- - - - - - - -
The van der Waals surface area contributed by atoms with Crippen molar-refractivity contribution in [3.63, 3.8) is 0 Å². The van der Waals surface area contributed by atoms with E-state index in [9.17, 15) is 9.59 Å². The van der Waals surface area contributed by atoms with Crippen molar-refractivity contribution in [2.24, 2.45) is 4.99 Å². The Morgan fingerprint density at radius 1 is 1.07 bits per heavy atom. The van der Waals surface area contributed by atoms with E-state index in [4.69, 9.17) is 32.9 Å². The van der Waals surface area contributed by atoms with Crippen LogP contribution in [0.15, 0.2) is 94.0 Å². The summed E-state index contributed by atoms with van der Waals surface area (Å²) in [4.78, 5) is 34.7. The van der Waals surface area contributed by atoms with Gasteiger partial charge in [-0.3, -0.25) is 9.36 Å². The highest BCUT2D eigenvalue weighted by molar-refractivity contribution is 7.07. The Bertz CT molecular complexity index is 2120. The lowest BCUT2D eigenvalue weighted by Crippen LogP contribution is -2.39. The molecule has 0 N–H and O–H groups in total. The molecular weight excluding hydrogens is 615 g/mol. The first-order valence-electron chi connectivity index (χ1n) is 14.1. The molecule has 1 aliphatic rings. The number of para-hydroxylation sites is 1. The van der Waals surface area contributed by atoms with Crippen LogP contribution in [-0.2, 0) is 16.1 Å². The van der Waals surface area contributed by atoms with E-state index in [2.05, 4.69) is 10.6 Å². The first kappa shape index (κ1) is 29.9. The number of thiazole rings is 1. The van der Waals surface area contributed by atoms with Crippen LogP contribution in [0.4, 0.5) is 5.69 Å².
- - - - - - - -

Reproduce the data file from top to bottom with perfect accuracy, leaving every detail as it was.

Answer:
The van der Waals surface area contributed by atoms with Crippen molar-refractivity contribution in [3.63, 3.8) is 0 Å². The van der Waals surface area contributed by atoms with E-state index in [9.17, 15) is 9.59 Å². The van der Waals surface area contributed by atoms with Crippen molar-refractivity contribution in [2.24, 2.45) is 4.99 Å². The Morgan fingerprint density at radius 1 is 1.07 bits per heavy atom. The van der Waals surface area contributed by atoms with E-state index in [4.69, 9.17) is 32.9 Å². The van der Waals surface area contributed by atoms with Crippen LogP contribution in [0.15, 0.2) is 94.0 Å². The summed E-state index contributed by atoms with van der Waals surface area (Å²) in [4.78, 5) is 34.7. The van der Waals surface area contributed by atoms with Gasteiger partial charge in [-0.3, -0.25) is 9.36 Å². The highest BCUT2D eigenvalue weighted by molar-refractivity contribution is 7.07. The Bertz CT molecular complexity index is 2120. The lowest BCUT2D eigenvalue weighted by Crippen LogP contribution is -2.39. The molecule has 0 N–H and O–H groups in total. The molecular weight excluding hydrogens is 615 g/mol. The first-order valence-electron chi connectivity index (χ1n) is 14.1. The molecule has 1 aliphatic rings. The number of para-hydroxylation sites is 1. The van der Waals surface area contributed by atoms with Crippen LogP contribution in [-0.2, 0) is 16.1 Å². The van der Waals surface area contributed by atoms with E-state index in [2.05, 4.69) is 10.6 Å². The first kappa shape index (κ1) is 29.9. The number of thiazole rings is 1. The van der Waals surface area contributed by atoms with Crippen LogP contribution in [0.4, 0.5) is 5.69 Å².